Below, in alphabetical order, my choices for the #20-#11 movies of 2011.
"Another Earth" had the misfortune to come out in the same year as Lars von Trier's great "Melancholia," but is itself one of the most thought-provoking films of the year. With its fascinating conceit (there's an exact replica of the earth, Earth 2, coming ever closer, with each of us having a doppelganger there), it casts a spell despite a shoestring budget and grainy film stock.
The Italian romance mystery "The Double Hour" is deliciously trippy, the kind of movie you watch through Finger Vision awaiting a violent episode, only to see the scene break in a totally unexpected direction time after time. There are a couple of big (and thankfully not pre-announced) scares, but the joy of the movie is in that rare delight of having the rug pulled out from under you, and loving it.
"Henry's Crime" is an unexpected delight: quiet almost to inertia, shrouded in the snow of Western New York, but unselfconsciously literate, with a bluesy, jazzy soul and dialogue you can't see coming from Rochester. Scenes end unexpectedly and people react - like people! I loved the cast - Keanu Reeves, Vera Farmiga and James Caan - and will smile anytime I think of Farmiga's ad for the local lottery: "Take a chance on life...take a chance on Buffalotto!"
Andrew Niccol's "In Time" is a great High Concept movie. It takes place in a future in which time, rather than money, is the coin of the realm. Our bodies stop aging at 25 and we're given one year to live - and to try to earn, cheat or steal more. Niccol fully fleshes out his concept, with transactions in time as ubiquitous and varied as financial transactions in our world. With the help of cinematographer Roger Deakins, the movie looks great, recalling the feel of "Miracle Mile" (Craig Armstrong's terrific soundtrack heightens the atmosphere). Justin Timberlake emerges as a creditable action and romance leading man in this gripping, unabashedly ambitious and unfairly overlooked gem.
"Margin Call" is not - as it perhaps aspires to be - the seminal film of our moment in history. It's just a good, solid entertainment, whose pleasures consist primarily of watching a great cast in peak form. Kevin Spacey is recognizably human for the first time in a long time, Mary McDonnell shows in one scene why we need more of her in movies, and Jeremy Irons deserves a supporting actor nomination for his commanding performance as a corporate CEO. The script is smart and topical in this rare movie that has something to say but respects its audience enough not to preach.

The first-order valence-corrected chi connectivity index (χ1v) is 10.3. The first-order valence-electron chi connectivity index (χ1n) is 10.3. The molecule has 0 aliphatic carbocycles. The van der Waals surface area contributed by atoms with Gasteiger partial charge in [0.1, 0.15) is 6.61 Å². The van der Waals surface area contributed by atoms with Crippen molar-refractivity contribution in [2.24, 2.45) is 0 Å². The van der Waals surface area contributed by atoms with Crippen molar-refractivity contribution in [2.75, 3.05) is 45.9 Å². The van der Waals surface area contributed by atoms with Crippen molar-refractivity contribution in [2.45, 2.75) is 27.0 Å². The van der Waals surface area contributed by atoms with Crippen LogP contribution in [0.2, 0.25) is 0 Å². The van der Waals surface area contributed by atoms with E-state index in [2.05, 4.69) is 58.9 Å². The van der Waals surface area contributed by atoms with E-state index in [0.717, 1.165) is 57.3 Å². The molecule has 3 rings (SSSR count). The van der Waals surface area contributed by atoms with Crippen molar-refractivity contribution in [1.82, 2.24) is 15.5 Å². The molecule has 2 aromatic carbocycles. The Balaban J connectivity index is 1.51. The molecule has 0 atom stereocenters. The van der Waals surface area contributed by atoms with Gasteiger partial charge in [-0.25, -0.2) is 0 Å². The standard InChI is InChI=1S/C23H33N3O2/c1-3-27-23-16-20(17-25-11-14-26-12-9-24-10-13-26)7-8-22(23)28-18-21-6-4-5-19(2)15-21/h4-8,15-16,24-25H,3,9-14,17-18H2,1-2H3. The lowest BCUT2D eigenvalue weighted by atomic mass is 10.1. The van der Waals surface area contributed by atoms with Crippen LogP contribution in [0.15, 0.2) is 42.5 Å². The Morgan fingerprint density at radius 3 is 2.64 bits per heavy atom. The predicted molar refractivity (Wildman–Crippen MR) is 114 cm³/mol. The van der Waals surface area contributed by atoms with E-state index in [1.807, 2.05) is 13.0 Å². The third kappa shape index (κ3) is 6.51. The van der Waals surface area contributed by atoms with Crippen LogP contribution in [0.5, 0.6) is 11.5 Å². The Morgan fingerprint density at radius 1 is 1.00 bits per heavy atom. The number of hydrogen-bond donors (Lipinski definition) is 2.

Remember when movies had enough substance that you could go to one with a date and then spend dinner talking about it? Not just plot points but characters, emotions, themes? The French import "Rapt," about the kidnapping of a captain of industry, has enough meat to chew on long after the credits roll. It depicts the kidnapping and related events from a variety of perspectives: the captors, the victim, his family, the lawyers and cops, the media. With its suggestive score and lovely (but not picture-postcard) images of France, it's a feast for the viewer.
The first half hour of "The Rum Diary" - and another half hour along the way - were as funny as anything I saw at the movies all year. Richard Jenkins has never been better than as the flamboyantly toupeed editor of the San Juan Star, who's long since given up any pretensions of real journalism and aims solely to keep the rag afloat. Giovanni Ribisi also shines as Jenkins' chief antagonist, the Star's "religion and crime" correspondent. His and Johnny Depp's consumption of potent potables goes beyond prolific; at one point, Ribisi shows how he's rejiggered the pipes to create a "470 proof" form of alcohol. Their interactions with the churlish Jenkins are hysterically funny, fueled by rage and wit and testosterone and psychotropics. I've rarely felt so attuned to Depp, who brings an endearing, ramshackle deadpan.
"Sherlock Holmes: A Game of Shadows" is a holiday gift to moviegoers, a consummate, full-bodied entertainment and the big-budget crowd pleaser we've been waiting for Guy Ritchie to make (Cinemascore audiences, which gave the 2009 film an average grade of B, correctly rated this sequel an A-). Ritchie has lightened and brightened the mood of the movie, opening it up to new places and giving new freshness to the old ones. He's also constructed a coherent, highly clever plot. Robert Downey, Jr. has by now fully embraced and delightfully inhabits Holmes; he hasn't been this ingratiating in years, and it's a pleasure to share in the audience's affection for him. Jude Law significantly develops Watson here, and connects with the audience for the first time. Jared Harris makes a terrific Moriarty, and Stephen Fry steals his scenes as Holmes' brother Mycroft. The gorgeous look is capped by a breathtaking setting for the finale in Switzerland. The movie is full of good-natured repartee delivered with genuine wit and appealing bonhomie.
"30 Minutes or Less" was a great summer comedy, fast-paced and brimming with out-loud laughs. Aziz Ansari, Danny McBride, Nick Swardson, Michael Pena, and Fred Ward all turned in great performances, remembering that though the set-up may be silly, if you play it straight, that's when the comic magic happens.
"The Trip" is as simple as concepts get: a filmed motor tour with Rob Brydon and Steve Coogan as they chronicle six gourmet restaurants in the north of England for the Observer. But Brydon and Coogan are great company, and the interplay between them generates a barrel of big laughs (their warring impersonations of Michael Caine alone are worth the price of admission). Michael Nyman's beautiful score to director Michael Winterbottom's 1999 "Wonderland" accompanies the picturesque surroundings.